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Urban-rural differences in the prevalence of diabetes mellitus among 25-74 year-old adults of the Yangon Region, Myanmar: two cross-sectional studies

30 Mar 2018

Objectives

To investigate the association between urban–rural location and the occurrence of diabetes mellitus (DM) in the Yangon Region, and to estimate the proportion of urban and rural participants already diagnosed with DM, and of those, the proportion under treatment and under control.

Design

Two cross-sectional studies, using the WHO STEPs methodology.

Setting

The Yangon Region of Myanmar, urban and rural areas.

Participants

Men and women, aged 25–74 years, included during the study period from September–November 2013 (urban) and 2014 (rural areas) (n=1372). Institutionalised people, physically and mentally ill person, monks and nuns were excluded.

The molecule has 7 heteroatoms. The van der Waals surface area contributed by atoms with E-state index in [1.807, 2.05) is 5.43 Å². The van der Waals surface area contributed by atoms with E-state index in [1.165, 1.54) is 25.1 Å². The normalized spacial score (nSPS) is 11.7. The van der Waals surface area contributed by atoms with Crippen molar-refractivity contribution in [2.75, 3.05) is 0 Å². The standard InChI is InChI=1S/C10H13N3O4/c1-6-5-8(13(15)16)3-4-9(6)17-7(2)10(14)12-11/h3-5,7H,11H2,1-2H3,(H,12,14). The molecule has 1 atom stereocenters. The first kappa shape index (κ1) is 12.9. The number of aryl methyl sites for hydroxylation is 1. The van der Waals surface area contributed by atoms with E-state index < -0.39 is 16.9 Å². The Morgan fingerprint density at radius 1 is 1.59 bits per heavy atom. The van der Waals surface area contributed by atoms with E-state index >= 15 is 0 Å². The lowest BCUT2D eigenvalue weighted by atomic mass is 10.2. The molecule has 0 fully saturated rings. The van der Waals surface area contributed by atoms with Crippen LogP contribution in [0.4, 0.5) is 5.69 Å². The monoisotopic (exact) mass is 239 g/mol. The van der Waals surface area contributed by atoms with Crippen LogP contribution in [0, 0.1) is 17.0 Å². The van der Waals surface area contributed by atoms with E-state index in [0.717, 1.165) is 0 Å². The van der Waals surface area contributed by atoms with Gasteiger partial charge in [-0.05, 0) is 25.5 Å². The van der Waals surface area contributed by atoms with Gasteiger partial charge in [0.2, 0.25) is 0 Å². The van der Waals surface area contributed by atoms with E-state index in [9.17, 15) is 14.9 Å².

Results

The age-standardised prevalence of DM was 12.1% in urban and 7.1% in rural areas (p=0.039). In urban areas, the prevalence of DM was lowest in the highest educational groups (p<0.001). There were no differences in DM prevalence between gender or income levels. In rural areas, those who were physically inactive had a low intake of fruit and vegetable and were overweight/obese had a higher DM prevalence than others. In a logistic regression, the OR for DM in rural compared with urban areas was 0.38 (0.22, 0.65), adjusted for sociodemographic variables and behavioural risk factors. In urban areas, 43.1% of participants had the experience of receiving blood glucose measurements by a doctor or health worker, and 61.5% of all cases of DM were already diagnosed, 78.7% were under treatment and 45.8% were under control. The corresponding proportions in rural areas were 26.4%, 52.4%, 78.1% and 32.0%, respectively.

Conclusion

The prevalence of DM in the Yangon Region was high, and significantly higher in urban than in rural areas. More health services are needed to serve this population with a large proportion of undiagnosed diabetes. Preventive measures to halt and reduce the prevalence of DM are urgently needed.

Click here to view the full article which appeared in BMJ Open